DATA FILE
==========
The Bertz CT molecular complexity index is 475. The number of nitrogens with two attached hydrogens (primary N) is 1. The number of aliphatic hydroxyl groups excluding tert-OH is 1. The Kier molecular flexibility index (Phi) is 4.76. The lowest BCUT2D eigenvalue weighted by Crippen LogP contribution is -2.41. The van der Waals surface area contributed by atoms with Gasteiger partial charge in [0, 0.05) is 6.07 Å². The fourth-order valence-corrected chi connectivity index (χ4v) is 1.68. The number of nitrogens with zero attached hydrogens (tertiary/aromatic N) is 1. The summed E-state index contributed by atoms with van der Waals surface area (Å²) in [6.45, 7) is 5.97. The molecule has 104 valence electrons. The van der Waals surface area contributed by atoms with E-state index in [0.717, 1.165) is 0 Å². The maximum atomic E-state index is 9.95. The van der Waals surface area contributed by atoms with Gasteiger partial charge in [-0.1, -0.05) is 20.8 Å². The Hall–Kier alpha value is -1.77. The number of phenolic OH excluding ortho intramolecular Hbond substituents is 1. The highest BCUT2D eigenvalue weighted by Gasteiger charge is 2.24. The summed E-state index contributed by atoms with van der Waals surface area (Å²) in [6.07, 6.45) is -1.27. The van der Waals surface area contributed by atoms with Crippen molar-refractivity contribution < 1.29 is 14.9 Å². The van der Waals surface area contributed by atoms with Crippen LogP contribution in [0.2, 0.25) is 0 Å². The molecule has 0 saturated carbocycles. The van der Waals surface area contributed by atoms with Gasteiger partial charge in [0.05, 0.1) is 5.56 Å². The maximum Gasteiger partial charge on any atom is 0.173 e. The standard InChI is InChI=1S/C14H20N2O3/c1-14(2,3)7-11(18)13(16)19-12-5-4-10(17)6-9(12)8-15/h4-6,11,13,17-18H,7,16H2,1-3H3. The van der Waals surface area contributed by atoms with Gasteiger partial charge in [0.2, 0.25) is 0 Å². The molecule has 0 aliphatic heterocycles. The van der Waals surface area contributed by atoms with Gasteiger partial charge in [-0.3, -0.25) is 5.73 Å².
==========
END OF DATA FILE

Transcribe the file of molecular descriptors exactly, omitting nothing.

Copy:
The Bertz CT molecular complexity index is 475. The number of nitrogens with two attached hydrogens (primary N) is 1. The number of aliphatic hydroxyl groups excluding tert-OH is 1. The Kier molecular flexibility index (Phi) is 4.76. The lowest BCUT2D eigenvalue weighted by Crippen LogP contribution is -2.41. The van der Waals surface area contributed by atoms with Gasteiger partial charge in [0, 0.05) is 6.07 Å². The fourth-order valence-corrected chi connectivity index (χ4v) is 1.68. The number of nitrogens with zero attached hydrogens (tertiary/aromatic N) is 1. The summed E-state index contributed by atoms with van der Waals surface area (Å²) in [6.45, 7) is 5.97. The molecule has 104 valence electrons. The van der Waals surface area contributed by atoms with E-state index in [0.717, 1.165) is 0 Å². The maximum atomic E-state index is 9.95. The van der Waals surface area contributed by atoms with Gasteiger partial charge in [-0.1, -0.05) is 20.8 Å². The Hall–Kier alpha value is -1.77. The number of phenolic OH excluding ortho intramolecular Hbond substituents is 1. The highest BCUT2D eigenvalue weighted by Gasteiger charge is 2.24. The summed E-state index contributed by atoms with van der Waals surface area (Å²) in [6.07, 6.45) is -1.27. The van der Waals surface area contributed by atoms with Crippen molar-refractivity contribution < 1.29 is 14.9 Å². The van der Waals surface area contributed by atoms with Crippen LogP contribution in [0.2, 0.25) is 0 Å². The molecule has 0 saturated carbocycles. The van der Waals surface area contributed by atoms with Gasteiger partial charge in [0.05, 0.1) is 5.56 Å². The maximum Gasteiger partial charge on any atom is 0.173 e. The standard InChI is InChI=1S/C14H20N2O3/c1-14(2,3)7-11(18)13(16)19-12-5-4-10(17)6-9(12)8-15/h4-6,11,13,17-18H,7,16H2,1-3H3. The van der Waals surface area contributed by atoms with Gasteiger partial charge in [0.2, 0.25) is 0 Å². The molecule has 0 aliphatic heterocycles. The van der Waals surface area contributed by atoms with Gasteiger partial charge in [-0.3, -0.25) is 5.73 Å².